Once the program begins, bidders that did not become contract suppliers generally cannot receive Medicare payment for competitively-bid items in the CBAs. Thus, beneficiaries located in the CBAs may have to choose a new Medicare contract supplier for these items. Suppliers that are not contract suppliers may continue to provide certain rented medical equipment, inexpensive or routinely purchased (IRP) items, and oxygen and oxygen equipment to those beneficiaries who are clients at the time the program begins if they elect to continue furnishing the items as "grandfathered" suppliers. Once a non-contract supplier elects to become a grandfathered supplier, the supplier cannot turn a beneficiary away if he or she elects to continue receiving the item from the grandfathered supplier.

Grandfathered suppliers that furnish capped rental or IRP items will continue to be paid the applicable rental fee schedule amounts, and the rental payments will continue until either: (1) the item is no longer medically necessary or there is a break in need of greater than 60 days plus the days remaining in the last paid rental month; (2) in the case of a capped rental item, 13 months of continuous rental payments have been made and title to the equipment is transferred to the beneficiary; or (3) in the case of an IRP item, total payments equal the fee schedule amount for purchase of the item. Grandfathered suppliers that furnish oxygen and oxygen equipment will be paid the single payment amount. If the grandfathered supplier furnishes the oxygen and oxygen equipment during the last month of the 36-month continuous rental period, that supplier must continue to furnish the oxygen and oxygen equipment after the cap for any period of medical need for the remainder of the reasonable useful life of the equipment, and cannot transfer this obligation to a contract supplier, even if the beneficiary relocates to another service area.

A beneficiary who would otherwise be entitled to receive these items from a grandfathered supplier may elect to transition to a contract supplier at any time during the rental period, and the contract supplier would be required to accept the beneficiary as a customer. For capped rental items, a new 13-month rental period would begin, regardless of how many months the previous supplier was paid, and payment would be based on the single payment amount for the rental of the item. For IRP items, a new rental period would not begin, but rental payments would continue until the point at which total payments for the item equal 100 percent of the single payment amount for the purchase of the item. For oxygen and oxygen equipment, the contract supplier would be paid for the duration of the rental period, not to exceed 36 monthly payments or at least 10 monthly rental payment amounts, whichever is greater. In all cases, payments are made only if the items continue to be medically necessary.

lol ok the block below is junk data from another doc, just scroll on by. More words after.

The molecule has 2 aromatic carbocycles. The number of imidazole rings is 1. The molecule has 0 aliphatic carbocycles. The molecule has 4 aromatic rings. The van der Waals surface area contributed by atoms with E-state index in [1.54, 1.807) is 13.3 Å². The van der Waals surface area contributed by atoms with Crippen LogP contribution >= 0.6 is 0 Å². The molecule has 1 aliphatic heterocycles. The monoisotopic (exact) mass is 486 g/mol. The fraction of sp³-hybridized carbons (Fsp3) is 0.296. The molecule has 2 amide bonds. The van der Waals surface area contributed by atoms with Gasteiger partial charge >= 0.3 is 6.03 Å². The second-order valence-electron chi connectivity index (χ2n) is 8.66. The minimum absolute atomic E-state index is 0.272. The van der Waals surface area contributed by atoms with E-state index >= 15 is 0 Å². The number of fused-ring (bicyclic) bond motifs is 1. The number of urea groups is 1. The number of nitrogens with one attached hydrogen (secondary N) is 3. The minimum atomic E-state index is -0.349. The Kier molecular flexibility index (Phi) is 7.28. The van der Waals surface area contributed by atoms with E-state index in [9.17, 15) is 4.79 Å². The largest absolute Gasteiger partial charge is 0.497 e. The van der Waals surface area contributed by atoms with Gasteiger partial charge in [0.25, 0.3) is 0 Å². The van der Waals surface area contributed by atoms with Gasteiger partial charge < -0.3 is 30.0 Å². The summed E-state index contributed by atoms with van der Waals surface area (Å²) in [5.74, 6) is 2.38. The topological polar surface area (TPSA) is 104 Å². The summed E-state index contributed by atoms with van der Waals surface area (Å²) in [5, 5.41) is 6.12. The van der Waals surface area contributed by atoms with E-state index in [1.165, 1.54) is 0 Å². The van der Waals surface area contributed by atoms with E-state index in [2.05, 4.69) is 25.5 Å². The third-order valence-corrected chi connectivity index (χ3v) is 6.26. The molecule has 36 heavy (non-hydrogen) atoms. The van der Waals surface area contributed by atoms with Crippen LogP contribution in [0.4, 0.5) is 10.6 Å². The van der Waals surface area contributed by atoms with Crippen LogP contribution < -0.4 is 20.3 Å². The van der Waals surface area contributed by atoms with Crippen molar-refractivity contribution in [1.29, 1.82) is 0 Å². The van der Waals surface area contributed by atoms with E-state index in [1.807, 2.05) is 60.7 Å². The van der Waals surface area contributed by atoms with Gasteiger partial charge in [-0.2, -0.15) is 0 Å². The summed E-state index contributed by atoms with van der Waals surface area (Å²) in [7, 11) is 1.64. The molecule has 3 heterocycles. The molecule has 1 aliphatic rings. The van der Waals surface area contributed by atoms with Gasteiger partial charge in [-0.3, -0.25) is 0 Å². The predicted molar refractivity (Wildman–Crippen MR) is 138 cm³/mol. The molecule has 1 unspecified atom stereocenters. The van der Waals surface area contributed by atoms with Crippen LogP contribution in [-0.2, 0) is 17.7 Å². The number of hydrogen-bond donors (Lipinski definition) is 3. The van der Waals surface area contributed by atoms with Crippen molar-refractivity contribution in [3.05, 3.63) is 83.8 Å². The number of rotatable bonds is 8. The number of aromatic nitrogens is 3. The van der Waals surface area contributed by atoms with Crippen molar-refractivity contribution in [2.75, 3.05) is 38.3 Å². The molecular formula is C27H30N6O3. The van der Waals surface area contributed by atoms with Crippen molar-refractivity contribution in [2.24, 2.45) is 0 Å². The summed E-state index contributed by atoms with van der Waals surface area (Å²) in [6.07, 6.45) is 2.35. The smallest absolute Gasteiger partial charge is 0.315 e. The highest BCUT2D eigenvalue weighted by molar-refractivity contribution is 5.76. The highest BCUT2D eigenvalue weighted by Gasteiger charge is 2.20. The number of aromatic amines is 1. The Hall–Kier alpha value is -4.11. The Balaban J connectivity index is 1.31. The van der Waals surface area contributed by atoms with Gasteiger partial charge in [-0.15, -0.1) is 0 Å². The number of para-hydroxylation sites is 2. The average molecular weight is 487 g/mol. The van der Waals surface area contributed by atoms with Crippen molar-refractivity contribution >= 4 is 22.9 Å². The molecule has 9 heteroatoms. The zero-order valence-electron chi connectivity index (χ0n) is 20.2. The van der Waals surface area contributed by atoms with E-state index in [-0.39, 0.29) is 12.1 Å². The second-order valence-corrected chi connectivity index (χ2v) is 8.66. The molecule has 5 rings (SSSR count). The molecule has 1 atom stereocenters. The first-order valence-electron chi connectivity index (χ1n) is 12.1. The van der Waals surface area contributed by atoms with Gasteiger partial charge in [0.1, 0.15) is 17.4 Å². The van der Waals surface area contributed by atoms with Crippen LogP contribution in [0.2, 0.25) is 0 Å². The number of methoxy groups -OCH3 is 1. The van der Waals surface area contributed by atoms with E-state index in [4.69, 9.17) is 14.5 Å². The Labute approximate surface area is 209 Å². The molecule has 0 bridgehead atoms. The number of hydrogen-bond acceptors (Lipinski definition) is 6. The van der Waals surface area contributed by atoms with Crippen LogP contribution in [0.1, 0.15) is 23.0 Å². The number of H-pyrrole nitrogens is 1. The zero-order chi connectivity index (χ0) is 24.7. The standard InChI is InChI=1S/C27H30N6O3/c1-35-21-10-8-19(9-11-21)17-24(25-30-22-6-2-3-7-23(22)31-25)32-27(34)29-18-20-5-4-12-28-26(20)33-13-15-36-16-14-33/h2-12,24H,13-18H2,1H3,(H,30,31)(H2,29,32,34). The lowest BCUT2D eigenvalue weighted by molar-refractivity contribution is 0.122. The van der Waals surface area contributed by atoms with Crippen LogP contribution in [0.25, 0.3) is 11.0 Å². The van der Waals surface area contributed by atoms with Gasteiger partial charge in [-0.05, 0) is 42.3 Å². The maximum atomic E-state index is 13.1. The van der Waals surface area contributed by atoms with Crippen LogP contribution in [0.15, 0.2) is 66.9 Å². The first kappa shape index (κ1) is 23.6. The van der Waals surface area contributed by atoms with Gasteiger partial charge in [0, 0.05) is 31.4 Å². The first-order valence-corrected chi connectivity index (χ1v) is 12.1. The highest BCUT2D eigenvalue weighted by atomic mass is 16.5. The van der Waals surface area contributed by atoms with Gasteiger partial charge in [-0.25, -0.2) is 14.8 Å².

If a beneficiary transitions from a grandfathered supplier to a contract supplier, the items must be returned to the grandfathered supplier, and the contract supplier must provide replacement equipment to the beneficiary. The grandfathered supplier and the contract supplier should coordinate the pickup of the old equipment and delivery of the new equipment so that there is no break in service for the beneficiary.

In addition, physicians, treating practitioners and hospitals may furnish certain competitively-bid DMEPOS items (i.e., crutches, canes, walkers, folding manual wheelchairs, blood glucose monitors and infusion pumps) to their own patients as part of a professional service (for hospitals, during an admission or on the date of discharge).


Usually with competitive bidding the idea is that suppliers are able to accept lower payment rates in anticipation that their market share could increase. However, suppliers who are unable to sustain their businesses at the payment rates awarded may be forced to divest their business lines or seek assistance from subcontractors. Although the sale or transfer of competitive bidding contracts is prohibited, contract suppliers may enter into change of ownership (CHOW) transactions in the event of an acquisition or merger. The contract supplier must notify CMS if it is negotiating a CHOW at least 60 calendar days before the anticipated date of the transaction. At least 30 calendar days before the transaction, the new owner must submit documentation required by CMS for submission of bids in order to substantiate compliance with basic eligibility requirements, quality standards, accreditation requirements and financial standards. A successor entity that is acquiring the assets of an existing contract supplier must submit to CMS, at least 30 calendar days before the effective date of the CHOW, an executed novation agreement for the competitive bidding supplier contract that is acceptable to CMS. The novation agreement must state that the successor entity will assume all obligations under the competitive bidding supplier contract. If a new entity will be formed as a result of the acquisition or merger, the existing contract supplier must submit to CMS for review, at least 30 calendar days before the anticipated effective date of the CHOW, a final draft of a novation agreement stating that the new entity will assume all obligations under the contract. The new entity must submit the executed novation agreement to CMS within 30 days after the effective date of the CHOW. Depending on how these arrangements develop will determine whether changes will be needed over time.